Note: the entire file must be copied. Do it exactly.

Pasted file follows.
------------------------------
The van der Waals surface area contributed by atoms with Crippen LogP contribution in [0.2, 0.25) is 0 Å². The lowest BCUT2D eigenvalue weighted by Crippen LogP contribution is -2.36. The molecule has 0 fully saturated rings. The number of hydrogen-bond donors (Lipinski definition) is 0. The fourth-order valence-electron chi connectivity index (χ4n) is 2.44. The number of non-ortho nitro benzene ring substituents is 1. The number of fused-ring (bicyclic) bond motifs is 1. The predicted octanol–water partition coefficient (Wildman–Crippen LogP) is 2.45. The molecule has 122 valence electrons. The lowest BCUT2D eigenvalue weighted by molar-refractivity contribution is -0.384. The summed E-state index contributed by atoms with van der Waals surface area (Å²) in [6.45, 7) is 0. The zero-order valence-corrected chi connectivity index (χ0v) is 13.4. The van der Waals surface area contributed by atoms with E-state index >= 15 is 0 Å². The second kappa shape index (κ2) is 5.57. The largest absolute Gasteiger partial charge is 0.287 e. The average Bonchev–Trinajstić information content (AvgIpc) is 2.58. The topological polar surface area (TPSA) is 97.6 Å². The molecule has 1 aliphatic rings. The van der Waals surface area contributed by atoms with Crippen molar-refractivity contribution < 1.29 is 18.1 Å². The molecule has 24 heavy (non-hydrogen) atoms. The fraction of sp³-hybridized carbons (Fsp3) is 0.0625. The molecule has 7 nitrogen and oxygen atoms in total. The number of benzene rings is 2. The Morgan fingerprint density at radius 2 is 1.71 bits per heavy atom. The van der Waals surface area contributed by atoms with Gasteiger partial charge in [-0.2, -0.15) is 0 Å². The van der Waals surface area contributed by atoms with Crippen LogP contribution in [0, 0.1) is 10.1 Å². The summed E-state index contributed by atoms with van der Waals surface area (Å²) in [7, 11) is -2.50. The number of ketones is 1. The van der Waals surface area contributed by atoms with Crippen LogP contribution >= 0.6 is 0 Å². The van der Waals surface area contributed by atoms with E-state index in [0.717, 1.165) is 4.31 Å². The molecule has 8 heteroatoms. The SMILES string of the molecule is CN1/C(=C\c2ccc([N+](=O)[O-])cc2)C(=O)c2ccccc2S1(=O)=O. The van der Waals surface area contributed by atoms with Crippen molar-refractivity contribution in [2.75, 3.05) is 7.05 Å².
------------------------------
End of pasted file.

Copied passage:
The van der Waals surface area contributed by atoms with Crippen LogP contribution in [0.2, 0.25) is 0 Å². The lowest BCUT2D eigenvalue weighted by Crippen LogP contribution is -2.36. The molecule has 0 fully saturated rings. The number of hydrogen-bond donors (Lipinski definition) is 0. The fourth-order valence-electron chi connectivity index (χ4n) is 2.44. The number of non-ortho nitro benzene ring substituents is 1. The number of fused-ring (bicyclic) bond motifs is 1. The predicted octanol–water partition coefficient (Wildman–Crippen LogP) is 2.45. The molecule has 122 valence electrons. The lowest BCUT2D eigenvalue weighted by molar-refractivity contribution is -0.384. The summed E-state index contributed by atoms with van der Waals surface area (Å²) in [6.45, 7) is 0. The zero-order valence-corrected chi connectivity index (χ0v) is 13.4. The van der Waals surface area contributed by atoms with E-state index >= 15 is 0 Å². The second kappa shape index (κ2) is 5.57. The largest absolute Gasteiger partial charge is 0.287 e. The average Bonchev–Trinajstić information content (AvgIpc) is 2.58. The topological polar surface area (TPSA) is 97.6 Å². The molecule has 1 aliphatic rings. The van der Waals surface area contributed by atoms with Crippen molar-refractivity contribution < 1.29 is 18.1 Å². The molecule has 24 heavy (non-hydrogen) atoms. The fraction of sp³-hybridized carbons (Fsp3) is 0.0625. The molecule has 7 nitrogen and oxygen atoms in total. The number of benzene rings is 2. The Morgan fingerprint density at radius 2 is 1.71 bits per heavy atom. The van der Waals surface area contributed by atoms with Gasteiger partial charge in [-0.2, -0.15) is 0 Å². The van der Waals surface area contributed by atoms with Crippen LogP contribution in [0, 0.1) is 10.1 Å². The summed E-state index contributed by atoms with van der Waals surface area (Å²) in [7, 11) is -2.50. The number of ketones is 1. The van der Waals surface area contributed by atoms with Crippen LogP contribution >= 0.6 is 0 Å². The van der Waals surface area contributed by atoms with E-state index in [0.717, 1.165) is 4.31 Å². The molecule has 8 heteroatoms. The SMILES string of the molecule is CN1/C(=C\c2ccc([N+](=O)[O-])cc2)C(=O)c2ccccc2S1(=O)=O. The van der Waals surface area contributed by atoms with Crippen molar-refractivity contribution in [2.75, 3.05) is 7.05 Å².